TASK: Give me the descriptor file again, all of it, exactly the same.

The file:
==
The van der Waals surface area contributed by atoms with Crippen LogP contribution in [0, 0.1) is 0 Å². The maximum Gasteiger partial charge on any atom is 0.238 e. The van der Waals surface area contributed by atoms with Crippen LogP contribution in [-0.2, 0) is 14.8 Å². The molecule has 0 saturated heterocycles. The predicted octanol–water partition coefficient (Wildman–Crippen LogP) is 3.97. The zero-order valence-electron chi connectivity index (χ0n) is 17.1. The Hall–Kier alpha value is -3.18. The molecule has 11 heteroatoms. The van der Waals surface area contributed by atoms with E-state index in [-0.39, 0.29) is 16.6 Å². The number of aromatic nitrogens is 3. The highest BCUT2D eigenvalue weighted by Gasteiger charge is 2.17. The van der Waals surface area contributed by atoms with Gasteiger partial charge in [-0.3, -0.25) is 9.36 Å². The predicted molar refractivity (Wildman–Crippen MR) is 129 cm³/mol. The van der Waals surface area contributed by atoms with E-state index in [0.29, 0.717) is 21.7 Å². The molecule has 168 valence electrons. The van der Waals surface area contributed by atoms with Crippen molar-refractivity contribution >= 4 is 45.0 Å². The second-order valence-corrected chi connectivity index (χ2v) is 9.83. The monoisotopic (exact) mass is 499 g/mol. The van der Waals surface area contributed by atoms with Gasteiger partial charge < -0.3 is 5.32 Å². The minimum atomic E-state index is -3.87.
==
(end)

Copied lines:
The van der Waals surface area contributed by atoms with Crippen LogP contribution in [0, 0.1) is 0 Å². The maximum Gasteiger partial charge on any atom is 0.238 e. The van der Waals surface area contributed by atoms with Crippen LogP contribution in [-0.2, 0) is 14.8 Å². The molecule has 0 saturated heterocycles. The predicted octanol–water partition coefficient (Wildman–Crippen LogP) is 3.97. The zero-order valence-electron chi connectivity index (χ0n) is 17.1. The Hall–Kier alpha value is -3.18. The molecule has 11 heteroatoms. The van der Waals surface area contributed by atoms with E-state index in [-0.39, 0.29) is 16.6 Å². The number of aromatic nitrogens is 3. The highest BCUT2D eigenvalue weighted by Gasteiger charge is 2.17. The van der Waals surface area contributed by atoms with Gasteiger partial charge in [-0.3, -0.25) is 9.36 Å². The predicted molar refractivity (Wildman–Crippen MR) is 129 cm³/mol. The van der Waals surface area contributed by atoms with E-state index in [0.29, 0.717) is 21.7 Å². The molecule has 168 valence electrons. The van der Waals surface area contributed by atoms with Crippen molar-refractivity contribution >= 4 is 45.0 Å². The second-order valence-corrected chi connectivity index (χ2v) is 9.83. The monoisotopic (exact) mass is 499 g/mol. The van der Waals surface area contributed by atoms with Gasteiger partial charge < -0.3 is 5.32 Å². The minimum atomic E-state index is -3.87.